JOHANNESBURG – Deputy Chief Justice Raymond Zondo said that he had been shocked by some of the evidence that had been presented at the state capture commission.
The inquiry was established to investigate corruption and fraud in the public service in the aftermath of a series of allegations about the mass looting of public institutions.
It was marking one year since its inception.
In the year that the state capture commission has been presented with oral testimonies by current and former state officials, it had heard of ministers who traded tender deals for bags of cash, chicken packs and other favours.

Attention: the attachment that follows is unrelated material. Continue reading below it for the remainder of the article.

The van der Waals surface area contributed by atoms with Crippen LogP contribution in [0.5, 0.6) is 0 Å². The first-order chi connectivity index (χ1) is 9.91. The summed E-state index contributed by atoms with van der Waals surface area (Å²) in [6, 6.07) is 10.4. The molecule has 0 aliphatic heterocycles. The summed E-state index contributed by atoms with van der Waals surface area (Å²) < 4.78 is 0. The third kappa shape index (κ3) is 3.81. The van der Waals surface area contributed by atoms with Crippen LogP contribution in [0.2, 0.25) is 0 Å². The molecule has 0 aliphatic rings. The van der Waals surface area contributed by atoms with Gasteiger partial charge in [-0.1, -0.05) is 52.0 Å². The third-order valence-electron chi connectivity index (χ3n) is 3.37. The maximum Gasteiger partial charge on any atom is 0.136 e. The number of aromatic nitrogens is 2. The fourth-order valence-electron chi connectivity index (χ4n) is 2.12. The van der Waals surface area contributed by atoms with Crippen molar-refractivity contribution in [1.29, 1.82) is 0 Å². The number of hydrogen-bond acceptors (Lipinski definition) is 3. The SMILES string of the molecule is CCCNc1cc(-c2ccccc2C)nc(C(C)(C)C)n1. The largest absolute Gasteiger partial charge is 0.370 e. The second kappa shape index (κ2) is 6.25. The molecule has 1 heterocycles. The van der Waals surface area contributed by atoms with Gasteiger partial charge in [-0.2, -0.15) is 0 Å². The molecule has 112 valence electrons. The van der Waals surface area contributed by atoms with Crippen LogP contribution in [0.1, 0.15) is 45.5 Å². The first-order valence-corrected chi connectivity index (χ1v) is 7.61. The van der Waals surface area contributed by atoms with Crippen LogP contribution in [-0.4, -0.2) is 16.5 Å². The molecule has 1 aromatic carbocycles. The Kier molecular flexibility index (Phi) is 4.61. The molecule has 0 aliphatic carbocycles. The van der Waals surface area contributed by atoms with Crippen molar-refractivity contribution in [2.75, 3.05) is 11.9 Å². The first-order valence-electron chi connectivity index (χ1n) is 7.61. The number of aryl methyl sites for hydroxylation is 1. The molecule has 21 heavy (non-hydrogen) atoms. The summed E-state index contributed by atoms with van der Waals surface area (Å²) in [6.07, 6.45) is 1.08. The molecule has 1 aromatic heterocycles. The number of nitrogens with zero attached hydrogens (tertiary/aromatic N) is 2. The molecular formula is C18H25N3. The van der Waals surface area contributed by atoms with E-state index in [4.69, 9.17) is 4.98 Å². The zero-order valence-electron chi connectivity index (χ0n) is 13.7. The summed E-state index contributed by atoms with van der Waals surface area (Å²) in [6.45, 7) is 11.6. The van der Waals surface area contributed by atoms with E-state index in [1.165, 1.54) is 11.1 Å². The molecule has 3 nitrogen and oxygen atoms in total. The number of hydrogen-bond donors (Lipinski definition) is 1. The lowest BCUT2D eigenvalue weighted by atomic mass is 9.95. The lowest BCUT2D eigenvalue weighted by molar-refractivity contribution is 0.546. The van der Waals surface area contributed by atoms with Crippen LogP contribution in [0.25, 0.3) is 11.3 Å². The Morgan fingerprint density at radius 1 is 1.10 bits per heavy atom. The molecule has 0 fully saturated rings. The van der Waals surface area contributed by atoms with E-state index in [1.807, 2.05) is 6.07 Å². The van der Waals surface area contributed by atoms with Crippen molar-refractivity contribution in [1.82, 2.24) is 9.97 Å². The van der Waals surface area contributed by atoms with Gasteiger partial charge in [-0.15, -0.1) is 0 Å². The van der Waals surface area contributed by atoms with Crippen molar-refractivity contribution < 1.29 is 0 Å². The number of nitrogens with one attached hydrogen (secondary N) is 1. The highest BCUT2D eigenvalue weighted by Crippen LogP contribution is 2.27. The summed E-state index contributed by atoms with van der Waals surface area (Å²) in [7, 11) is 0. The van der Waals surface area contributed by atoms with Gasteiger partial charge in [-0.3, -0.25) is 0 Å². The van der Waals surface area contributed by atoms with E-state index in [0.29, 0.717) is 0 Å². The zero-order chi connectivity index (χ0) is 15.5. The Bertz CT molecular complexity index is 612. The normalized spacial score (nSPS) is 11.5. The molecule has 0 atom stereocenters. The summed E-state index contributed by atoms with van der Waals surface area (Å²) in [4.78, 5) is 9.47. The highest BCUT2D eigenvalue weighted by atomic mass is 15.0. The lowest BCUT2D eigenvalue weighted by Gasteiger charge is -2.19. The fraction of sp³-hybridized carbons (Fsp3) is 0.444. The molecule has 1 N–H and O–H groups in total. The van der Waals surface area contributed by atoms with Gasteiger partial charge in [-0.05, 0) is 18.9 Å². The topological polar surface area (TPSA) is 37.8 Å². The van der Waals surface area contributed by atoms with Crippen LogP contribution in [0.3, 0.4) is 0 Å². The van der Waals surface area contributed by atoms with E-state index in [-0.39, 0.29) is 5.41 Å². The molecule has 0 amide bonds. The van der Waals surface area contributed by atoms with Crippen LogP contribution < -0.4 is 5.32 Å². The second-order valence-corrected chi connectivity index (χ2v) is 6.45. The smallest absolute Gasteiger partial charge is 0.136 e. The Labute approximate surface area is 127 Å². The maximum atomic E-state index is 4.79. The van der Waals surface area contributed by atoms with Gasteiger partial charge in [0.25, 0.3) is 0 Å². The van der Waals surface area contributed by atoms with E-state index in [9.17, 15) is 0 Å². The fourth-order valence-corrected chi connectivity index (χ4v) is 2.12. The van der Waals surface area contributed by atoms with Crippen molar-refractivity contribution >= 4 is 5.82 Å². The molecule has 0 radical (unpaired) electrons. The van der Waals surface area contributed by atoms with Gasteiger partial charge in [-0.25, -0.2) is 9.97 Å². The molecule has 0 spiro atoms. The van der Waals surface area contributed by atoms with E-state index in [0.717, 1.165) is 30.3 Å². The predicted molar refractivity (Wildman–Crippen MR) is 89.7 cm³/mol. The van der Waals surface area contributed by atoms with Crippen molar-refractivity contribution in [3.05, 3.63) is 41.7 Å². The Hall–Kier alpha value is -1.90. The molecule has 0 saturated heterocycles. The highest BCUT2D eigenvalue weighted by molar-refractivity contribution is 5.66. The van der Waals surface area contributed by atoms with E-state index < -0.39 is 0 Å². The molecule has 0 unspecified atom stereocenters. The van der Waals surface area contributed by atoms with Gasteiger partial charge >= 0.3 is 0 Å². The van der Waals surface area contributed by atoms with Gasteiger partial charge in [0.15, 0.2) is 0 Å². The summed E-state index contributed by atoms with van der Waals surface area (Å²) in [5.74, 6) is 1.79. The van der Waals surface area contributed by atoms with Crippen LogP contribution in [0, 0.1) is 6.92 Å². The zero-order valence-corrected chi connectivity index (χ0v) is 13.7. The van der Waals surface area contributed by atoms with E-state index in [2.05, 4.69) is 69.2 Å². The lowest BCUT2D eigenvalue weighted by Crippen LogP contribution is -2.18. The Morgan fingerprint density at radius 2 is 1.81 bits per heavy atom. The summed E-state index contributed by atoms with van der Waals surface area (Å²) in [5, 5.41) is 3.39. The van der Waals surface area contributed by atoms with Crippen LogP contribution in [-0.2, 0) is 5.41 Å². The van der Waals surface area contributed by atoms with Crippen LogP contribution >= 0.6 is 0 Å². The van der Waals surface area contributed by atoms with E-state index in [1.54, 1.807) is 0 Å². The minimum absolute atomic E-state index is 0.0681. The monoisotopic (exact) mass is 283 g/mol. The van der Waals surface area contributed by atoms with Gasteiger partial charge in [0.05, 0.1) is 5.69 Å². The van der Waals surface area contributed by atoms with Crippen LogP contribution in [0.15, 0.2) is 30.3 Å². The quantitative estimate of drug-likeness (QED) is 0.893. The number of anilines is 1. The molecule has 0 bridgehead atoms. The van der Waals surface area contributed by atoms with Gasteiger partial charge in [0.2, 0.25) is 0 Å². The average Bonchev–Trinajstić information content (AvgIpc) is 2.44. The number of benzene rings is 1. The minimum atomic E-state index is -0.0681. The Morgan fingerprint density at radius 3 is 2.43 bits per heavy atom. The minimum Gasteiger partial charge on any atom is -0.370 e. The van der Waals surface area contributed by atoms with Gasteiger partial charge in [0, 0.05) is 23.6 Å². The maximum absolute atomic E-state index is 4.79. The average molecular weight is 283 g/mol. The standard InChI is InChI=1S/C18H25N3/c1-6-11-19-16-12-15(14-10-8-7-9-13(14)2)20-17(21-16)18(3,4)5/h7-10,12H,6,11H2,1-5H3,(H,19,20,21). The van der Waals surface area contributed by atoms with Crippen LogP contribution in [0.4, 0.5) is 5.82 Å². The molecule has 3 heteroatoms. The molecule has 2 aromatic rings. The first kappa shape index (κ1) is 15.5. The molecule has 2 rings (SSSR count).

These sordid details of how state capture allegedly took place in state-owned companies and government departments have angered South Africans.
Zondo said that even he was shocked.
“I won’t be specific but certainly there has been evidence that has shocked me and I’ve said ‘is this really what is happening?'”
He said that despite this, he always left room for the fact that he had not heard all sides of the story.
The commission was earmarked to conclude its work by February next year, but Zondo said that he would apply to the High Court to extend the term.